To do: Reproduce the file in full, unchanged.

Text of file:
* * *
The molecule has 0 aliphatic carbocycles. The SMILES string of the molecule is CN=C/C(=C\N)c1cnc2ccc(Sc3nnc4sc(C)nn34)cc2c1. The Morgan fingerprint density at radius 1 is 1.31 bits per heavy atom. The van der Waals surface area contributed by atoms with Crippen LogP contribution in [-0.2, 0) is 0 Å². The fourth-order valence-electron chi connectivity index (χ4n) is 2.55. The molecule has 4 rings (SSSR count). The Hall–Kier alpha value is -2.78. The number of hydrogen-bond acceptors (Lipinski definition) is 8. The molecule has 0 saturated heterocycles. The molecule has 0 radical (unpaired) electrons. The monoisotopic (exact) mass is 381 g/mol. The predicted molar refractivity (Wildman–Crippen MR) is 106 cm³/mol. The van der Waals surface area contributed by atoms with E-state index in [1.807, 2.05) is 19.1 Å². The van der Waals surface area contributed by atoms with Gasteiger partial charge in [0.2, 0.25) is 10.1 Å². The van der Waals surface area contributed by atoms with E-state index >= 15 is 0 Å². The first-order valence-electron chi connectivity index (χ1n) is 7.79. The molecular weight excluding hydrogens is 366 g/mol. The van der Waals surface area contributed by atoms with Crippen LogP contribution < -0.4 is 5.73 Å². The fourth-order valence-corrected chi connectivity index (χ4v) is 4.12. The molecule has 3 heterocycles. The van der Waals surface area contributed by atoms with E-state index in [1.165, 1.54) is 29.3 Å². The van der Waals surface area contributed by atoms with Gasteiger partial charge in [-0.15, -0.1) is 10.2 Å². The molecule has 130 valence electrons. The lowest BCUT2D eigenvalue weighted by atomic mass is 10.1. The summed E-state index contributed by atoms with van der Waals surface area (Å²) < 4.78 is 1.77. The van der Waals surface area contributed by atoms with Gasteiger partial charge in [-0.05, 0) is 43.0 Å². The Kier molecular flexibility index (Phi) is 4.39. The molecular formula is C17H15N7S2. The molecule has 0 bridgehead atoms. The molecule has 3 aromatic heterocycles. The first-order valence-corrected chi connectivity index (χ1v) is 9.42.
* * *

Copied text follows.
The molecule has 0 aliphatic carbocycles. The SMILES string of the molecule is CN=C/C(=C\N)c1cnc2ccc(Sc3nnc4sc(C)nn34)cc2c1. The Morgan fingerprint density at radius 1 is 1.31 bits per heavy atom. The van der Waals surface area contributed by atoms with Crippen LogP contribution in [-0.2, 0) is 0 Å². The fourth-order valence-electron chi connectivity index (χ4n) is 2.55. The molecule has 4 rings (SSSR count). The Hall–Kier alpha value is -2.78. The number of hydrogen-bond acceptors (Lipinski definition) is 8. The molecule has 0 saturated heterocycles. The molecule has 0 radical (unpaired) electrons. The monoisotopic (exact) mass is 381 g/mol. The predicted molar refractivity (Wildman–Crippen MR) is 106 cm³/mol. The van der Waals surface area contributed by atoms with E-state index in [1.807, 2.05) is 19.1 Å². The van der Waals surface area contributed by atoms with Gasteiger partial charge in [0.2, 0.25) is 10.1 Å². The van der Waals surface area contributed by atoms with E-state index >= 15 is 0 Å². The first-order valence-electron chi connectivity index (χ1n) is 7.79. The molecular weight excluding hydrogens is 366 g/mol. The van der Waals surface area contributed by atoms with Crippen LogP contribution < -0.4 is 5.73 Å². The fourth-order valence-corrected chi connectivity index (χ4v) is 4.12. The molecule has 3 heterocycles. The van der Waals surface area contributed by atoms with E-state index in [1.165, 1.54) is 29.3 Å². The van der Waals surface area contributed by atoms with Gasteiger partial charge in [-0.15, -0.1) is 10.2 Å². The molecule has 130 valence electrons. The lowest BCUT2D eigenvalue weighted by atomic mass is 10.1. The summed E-state index contributed by atoms with van der Waals surface area (Å²) < 4.78 is 1.77. The van der Waals surface area contributed by atoms with Gasteiger partial charge in [-0.05, 0) is 43.0 Å². The Kier molecular flexibility index (Phi) is 4.39. The molecular formula is C17H15N7S2. The molecule has 0 bridgehead atoms. The molecule has 3 aromatic heterocycles. The first-order valence-corrected chi connectivity index (χ1v) is 9.42.